Books were another important medium through which thoughts, points of view and emotion were communicated and continue to be — to a degree. Now, we have our iPads and Kindles and an ease of access to virtual bookstores. Earlier, getting a book to read often meant waiting for a friend or acquaintance to first finish it; then the book would be borrowed and devoured; or it would entail a visit to the club or public library, precious hours spent browsing before coming across the couple of books one wanted to befriend over the next week or so.

Again, there was physicality — the hardbound cover, the feel and smell of paper — a narrative around it. Friends were made, and sometimes broken up with, for the sake of a book given or not returned. Today, we have the handy ‘read later’ function. I, and I suspect many others, have clicked on the ‘read later’ button never to actually do so. There’s a kind of intellectual procrastination. Earlier, the perishable nature of the moment made one consume it better.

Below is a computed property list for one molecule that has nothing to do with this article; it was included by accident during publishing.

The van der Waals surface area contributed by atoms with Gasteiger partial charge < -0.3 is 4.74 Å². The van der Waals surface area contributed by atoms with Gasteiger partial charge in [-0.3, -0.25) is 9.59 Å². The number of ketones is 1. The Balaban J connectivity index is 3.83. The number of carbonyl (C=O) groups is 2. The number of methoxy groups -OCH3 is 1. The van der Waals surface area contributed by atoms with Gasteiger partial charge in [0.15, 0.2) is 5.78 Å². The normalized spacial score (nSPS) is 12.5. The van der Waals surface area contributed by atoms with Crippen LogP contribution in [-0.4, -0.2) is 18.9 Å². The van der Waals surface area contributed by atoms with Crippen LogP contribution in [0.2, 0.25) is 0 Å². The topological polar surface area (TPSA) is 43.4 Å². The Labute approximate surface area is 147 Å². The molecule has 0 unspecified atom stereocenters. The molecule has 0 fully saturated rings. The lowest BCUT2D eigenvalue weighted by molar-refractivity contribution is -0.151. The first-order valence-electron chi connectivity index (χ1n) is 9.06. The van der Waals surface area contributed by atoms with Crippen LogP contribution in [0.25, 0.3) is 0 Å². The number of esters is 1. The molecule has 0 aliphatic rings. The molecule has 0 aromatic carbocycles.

Today, my iPad has the latest books and scores of photographs, perhaps too conveniently so. The dilemma of whether to buy the 24- or 36- frame roll for your camera is there no more, but neither is the effort to make every shot count, each carefully composed and posed for. Now a single shot is taken 20 to 30 times with a trigger-friendly digital camera and just as easily discarded. The entire narrative around going to the shop and waiting for the roll to be washed and excitedly poring over the prints and negatives in the shop itself, while fervently counting how many of the 24 or 36 were wasted, is no longer relevant.